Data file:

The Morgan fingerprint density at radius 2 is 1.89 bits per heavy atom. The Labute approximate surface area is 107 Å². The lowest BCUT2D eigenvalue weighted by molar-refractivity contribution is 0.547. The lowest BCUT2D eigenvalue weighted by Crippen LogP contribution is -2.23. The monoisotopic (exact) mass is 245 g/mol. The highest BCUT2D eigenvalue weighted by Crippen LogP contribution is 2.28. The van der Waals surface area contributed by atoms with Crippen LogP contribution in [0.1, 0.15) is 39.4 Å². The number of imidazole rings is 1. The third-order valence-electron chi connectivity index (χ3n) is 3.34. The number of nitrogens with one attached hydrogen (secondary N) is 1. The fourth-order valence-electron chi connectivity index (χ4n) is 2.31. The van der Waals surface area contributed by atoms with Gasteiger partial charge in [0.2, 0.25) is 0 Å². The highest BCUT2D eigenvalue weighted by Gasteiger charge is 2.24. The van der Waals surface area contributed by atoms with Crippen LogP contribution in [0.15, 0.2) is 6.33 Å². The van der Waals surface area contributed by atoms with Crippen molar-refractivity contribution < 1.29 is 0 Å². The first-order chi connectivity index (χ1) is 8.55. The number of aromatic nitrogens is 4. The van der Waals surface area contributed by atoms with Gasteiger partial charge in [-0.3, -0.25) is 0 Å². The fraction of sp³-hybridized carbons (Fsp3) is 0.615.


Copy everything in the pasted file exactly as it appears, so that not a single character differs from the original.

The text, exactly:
The Morgan fingerprint density at radius 2 is 1.89 bits per heavy atom. The Labute approximate surface area is 107 Å². The lowest BCUT2D eigenvalue weighted by molar-refractivity contribution is 0.547. The lowest BCUT2D eigenvalue weighted by Crippen LogP contribution is -2.23. The monoisotopic (exact) mass is 245 g/mol. The highest BCUT2D eigenvalue weighted by Crippen LogP contribution is 2.28. The van der Waals surface area contributed by atoms with Crippen LogP contribution in [0.1, 0.15) is 39.4 Å². The number of imidazole rings is 1. The third-order valence-electron chi connectivity index (χ3n) is 3.34. The number of nitrogens with one attached hydrogen (secondary N) is 1. The fourth-order valence-electron chi connectivity index (χ4n) is 2.31. The van der Waals surface area contributed by atoms with Gasteiger partial charge in [0.2, 0.25) is 0 Å². The highest BCUT2D eigenvalue weighted by Gasteiger charge is 2.24. The van der Waals surface area contributed by atoms with Crippen LogP contribution in [0.15, 0.2) is 6.33 Å². The van der Waals surface area contributed by atoms with Crippen molar-refractivity contribution < 1.29 is 0 Å². The first-order chi connectivity index (χ1) is 8.55. The number of aromatic nitrogens is 4. The van der Waals surface area contributed by atoms with Gasteiger partial charge in [-0.3, -0.25) is 0 Å². The fraction of sp³-hybridized carbons (Fsp3) is 0.615.